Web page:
As a nation, Australia has faced a challenging few years: from bushfires to dealing with a global pandemic. Through all this, the importance of our public service has never been so clear.
Whether it’s Centrelink workers undertaking hours and hours of overtime every night to ensure furloughed workers can put food on the table, or the tax office administering job keeper to keep 1000’s of Australian businesses operating, the Australian community would not have weathered the storm that has been covid without the tireless and exceptional work of the Federal Public Service.
But, as good as the work of our Federal Public Service has been, cracks are forming while opportunities to support communities and spend taxpayers money more efficiently are being missed.
A key example of this is the ever-increasing use of expensive labour hire employment practices in the Federal Public Service. Between 2013 and June 2021 excluding the NDIA (an agency itself with half its workforce employed through labour hire), $11.5 billion was paid out to labour hire companies.
Today there are at least 20,000 labour hire workers employed alongside permanent staff in the Federal Public Service. These staff, for the most part, are doing the exact same work as their directly employed colleagues. However, purely because of their form of employment they are significantly more expensive for the taxpayer, all the while the employees themselves receive lower pay and conditions.
Why is this ridiculous waste of money occurring, you may ask?
The answer is this: in 2013, the newly elected Coalition Government introduced arbitrary staffing caps that limited the number of directly employed public servants to 2007 – 2008 levels. This has forced Agencies and Departments to either privatise or use expensive labour hire arrangements to ensure they have enough staff to meet the needs of the public.
It is hard to know exactly how widespread labour hire is. The federal government, for reasons only they can answer, choose not to routinely report this data. The CPSU however, is aware of at least 350 labour hire staff in Tasmania and estimates put the real figure closer to 500.
CPSU research shows that labour hire companies routinely charge the taxpayer 20 -50 percent above the hourly rate of an equivalent directly employed public servant while paying their workers less. Not only are these employment practices eye wateringly expensive, but they are also used as a tool to drive down wages in both the public and private sector, with large profits skimmed off by multinational labour hire firms – money that will now never be spent in our communities.
It is no secret that many of these companies employ extremely aggressive tax practices and pay little tax in Australia. A good government would lift the artificial caps on direct employment and reduce its reliance on labour hire contracts. It could then use those same savings to create additional secure jobs all while reducing costs to the taxpayer.
There is also the opportunity to disperse these jobs into regional Tasmania, particularly areas that are not receiving a fair share of APS jobs.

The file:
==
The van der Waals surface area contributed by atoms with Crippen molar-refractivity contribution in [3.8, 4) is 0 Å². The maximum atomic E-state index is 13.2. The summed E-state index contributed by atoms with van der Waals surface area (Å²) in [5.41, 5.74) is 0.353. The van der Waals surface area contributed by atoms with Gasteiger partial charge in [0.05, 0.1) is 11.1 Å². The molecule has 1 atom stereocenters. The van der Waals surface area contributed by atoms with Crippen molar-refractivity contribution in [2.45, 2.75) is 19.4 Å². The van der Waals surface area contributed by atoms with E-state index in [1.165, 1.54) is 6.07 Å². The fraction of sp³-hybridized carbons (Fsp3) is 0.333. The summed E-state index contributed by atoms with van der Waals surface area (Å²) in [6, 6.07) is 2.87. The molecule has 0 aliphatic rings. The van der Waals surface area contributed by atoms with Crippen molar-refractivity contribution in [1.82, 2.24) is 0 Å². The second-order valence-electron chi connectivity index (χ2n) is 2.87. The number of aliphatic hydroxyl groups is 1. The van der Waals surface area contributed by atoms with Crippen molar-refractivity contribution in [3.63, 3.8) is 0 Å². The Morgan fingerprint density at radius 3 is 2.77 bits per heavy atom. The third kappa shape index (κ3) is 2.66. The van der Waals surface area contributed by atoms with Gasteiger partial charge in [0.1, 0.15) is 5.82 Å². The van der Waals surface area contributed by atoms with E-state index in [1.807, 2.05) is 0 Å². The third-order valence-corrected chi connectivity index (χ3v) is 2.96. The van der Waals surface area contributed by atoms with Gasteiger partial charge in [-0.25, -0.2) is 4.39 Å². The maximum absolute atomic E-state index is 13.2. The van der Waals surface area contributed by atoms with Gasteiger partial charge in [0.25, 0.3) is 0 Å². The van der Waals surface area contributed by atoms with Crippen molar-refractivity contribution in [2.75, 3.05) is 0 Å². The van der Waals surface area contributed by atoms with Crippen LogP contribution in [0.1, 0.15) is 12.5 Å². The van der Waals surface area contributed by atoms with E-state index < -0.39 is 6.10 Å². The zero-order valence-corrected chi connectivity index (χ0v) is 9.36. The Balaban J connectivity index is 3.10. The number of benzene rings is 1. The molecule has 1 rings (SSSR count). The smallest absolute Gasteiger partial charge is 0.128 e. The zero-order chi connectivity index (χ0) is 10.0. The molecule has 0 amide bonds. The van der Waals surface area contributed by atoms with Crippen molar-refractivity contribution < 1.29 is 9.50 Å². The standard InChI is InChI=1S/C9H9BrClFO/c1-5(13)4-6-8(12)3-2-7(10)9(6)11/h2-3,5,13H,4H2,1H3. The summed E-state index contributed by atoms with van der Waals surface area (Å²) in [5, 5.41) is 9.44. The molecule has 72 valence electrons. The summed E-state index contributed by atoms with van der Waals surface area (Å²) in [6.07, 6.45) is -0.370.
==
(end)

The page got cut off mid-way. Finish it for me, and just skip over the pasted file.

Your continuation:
The 2016 Census showed that electorate of Braddon and Bass make up 38.2 Percent of Tasmania’s total population. Yet, based on June 2021 APS staffing levels only 15.1 percent of the 3828 federal public service jobs in Tasmania are situated in the Northern Tasmanian electorates. Commercial real estate costs, particularly in the Northwest of Tasmania, are some of the lowest in the country and would provide a significant cost-saving to government. The pandemic has shown that previous technical barriers to remote work teams in the Public Service, are now next to non-existent. Last year during the height of the pandemic 69% of all APS staff, (excluding Services Australia) were successfully working remotely.
While the Morrison government has talked a big game when it comes to regional jobs and decentralisation, the evidence so far is to the contrary. Between December 2013 and December 2020, the amount of public service jobs in regional Australia in fact declined by 7.9%.
Research by the Australia Institute into the flow-on effect of public service jobs into local communities show that for every APS job created there is a multiplier effect of 1.68 jobs created in Tasmania.
The case for an investment in APS jobs in northern Tasmania has never been clearer. People living in Northern Tasmania are crying out for career opportunities and secure work.
A Northern Tasmania public service jobs hub could turn money wasted on expensive labour hire into secure jobs that support Northern Tasmania.
As a society, we have come to realise what holds us together. It is clear from the last two years that the Australian community would not have been able to face many of its recent challenges without the dedicated and exceptional work of the Australian Public Service. It’s time to get a better bang for our buck and choose secure work and better services in the regions over expensive labour hire contracts.